The Pryor Times


February 18, 2013

Candidates should provide full disclosure

Those of us who serve in public have a tremendous responsibility to the people we represent. We’re entrusted to write and pass laws that determine what constitutes a crime and what the penalty should be—we also have the responsibility of deciding how state dollars should be spent. Because we have this authority, we are held to a higher standard by the citizens we serve.

 It seems logical then that a person who is running for office should have to disclose up front whether they have had brushes with the law. But under current statutes, the Declarations of Candidacy required by the State Election Board do not ask candidates to reveal such information. The form asks for the candidates’ name, address, date of birth, what office they are running for, political affiliation—but nothing about whether they have been charged or convicted of a misdemeanor or a felony.

 In stark contrast, anyone seeking an appointment to one of the state’s many boards or commissions must fill out a very detailed four-page questionnaire. In addition to the kind of biographical information you’d list on a resume, you would also be asked some very pointed questions, like whether there is anything in your background that might become an embarrassment to you if it became public, and whether you had ever been investigated by any local, state or federal law enforcement agency. Applicants must also reveal whether they’ve ever been arrested for anything, and if they’ve ever been convicted of a misdemeanor or felony. Keep in mind all of this detailed information is for voluntary positions that often are an advisory role only.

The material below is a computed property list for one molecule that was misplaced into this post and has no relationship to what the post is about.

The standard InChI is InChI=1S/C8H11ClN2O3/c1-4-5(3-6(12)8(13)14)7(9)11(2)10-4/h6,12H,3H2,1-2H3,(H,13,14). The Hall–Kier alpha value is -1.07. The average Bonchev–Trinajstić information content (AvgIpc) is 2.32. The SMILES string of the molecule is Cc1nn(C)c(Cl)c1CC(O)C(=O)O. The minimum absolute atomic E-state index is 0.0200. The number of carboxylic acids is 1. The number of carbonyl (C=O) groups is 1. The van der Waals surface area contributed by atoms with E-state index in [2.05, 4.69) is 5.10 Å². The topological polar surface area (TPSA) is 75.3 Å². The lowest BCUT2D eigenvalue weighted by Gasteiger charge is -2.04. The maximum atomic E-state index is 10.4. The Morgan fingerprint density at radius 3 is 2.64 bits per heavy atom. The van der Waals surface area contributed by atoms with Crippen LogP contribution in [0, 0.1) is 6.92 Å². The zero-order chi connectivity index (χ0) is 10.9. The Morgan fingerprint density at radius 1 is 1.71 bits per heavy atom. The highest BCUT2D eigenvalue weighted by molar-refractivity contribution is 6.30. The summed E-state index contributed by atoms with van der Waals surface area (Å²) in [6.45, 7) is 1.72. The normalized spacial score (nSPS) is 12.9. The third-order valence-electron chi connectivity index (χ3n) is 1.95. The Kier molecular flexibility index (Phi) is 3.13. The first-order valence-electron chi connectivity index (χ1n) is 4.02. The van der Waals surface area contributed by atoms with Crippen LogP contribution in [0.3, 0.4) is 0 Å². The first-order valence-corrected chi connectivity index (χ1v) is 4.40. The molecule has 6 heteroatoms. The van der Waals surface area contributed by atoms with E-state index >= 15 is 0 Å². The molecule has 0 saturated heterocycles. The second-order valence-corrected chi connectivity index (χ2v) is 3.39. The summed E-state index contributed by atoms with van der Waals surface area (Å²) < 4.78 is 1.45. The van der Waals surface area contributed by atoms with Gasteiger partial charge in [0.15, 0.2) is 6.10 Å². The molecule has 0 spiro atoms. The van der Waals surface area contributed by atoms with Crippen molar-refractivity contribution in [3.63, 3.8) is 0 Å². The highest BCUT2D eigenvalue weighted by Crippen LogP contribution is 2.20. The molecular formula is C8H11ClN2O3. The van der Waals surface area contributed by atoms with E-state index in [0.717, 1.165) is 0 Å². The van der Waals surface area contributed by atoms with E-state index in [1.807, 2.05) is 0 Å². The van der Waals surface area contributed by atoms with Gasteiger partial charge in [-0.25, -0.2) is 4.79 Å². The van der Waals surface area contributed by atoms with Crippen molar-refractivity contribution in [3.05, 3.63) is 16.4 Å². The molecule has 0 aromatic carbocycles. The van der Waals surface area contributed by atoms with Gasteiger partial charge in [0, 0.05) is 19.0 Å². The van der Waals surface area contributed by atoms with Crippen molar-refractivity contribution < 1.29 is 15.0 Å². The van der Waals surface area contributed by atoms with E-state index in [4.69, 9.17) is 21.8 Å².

It doesn’t make sense that we wouldn’t even require candidates for public office to disclose up front if they had ever been convicted of a crime. Hopefully that will change this year.

Senate Bill 287 would include that information in the Declarations of Candidacy. The candidate would have to declare what the offense was, when they were convicted, and if they currently were named in any outstanding warrants, here or in any other state.

This measure has already been approved at the committee level, and when it comes to the floor for a vote, I will give it my full support. The public deserves to know if someone running for office has been a law-abiding citizen.

Thanks again for reading my “Senate Review.” If you have any questions on a legislative matter, please do not hesitate to contact my Senate office at the Capitol by calling (405) 521-5555 or writing me with your concerns at: Senator Sean Burrage, 2300 North Lincoln Blvd. Rm. 522, State Capitol Building, Oklahoma City, OK 73105. I always enjoy hearing from my constituents and consider it an honor to be your voice in the Oklahoma State Senate. May God bless each of you.





Text Only | Photo Reprints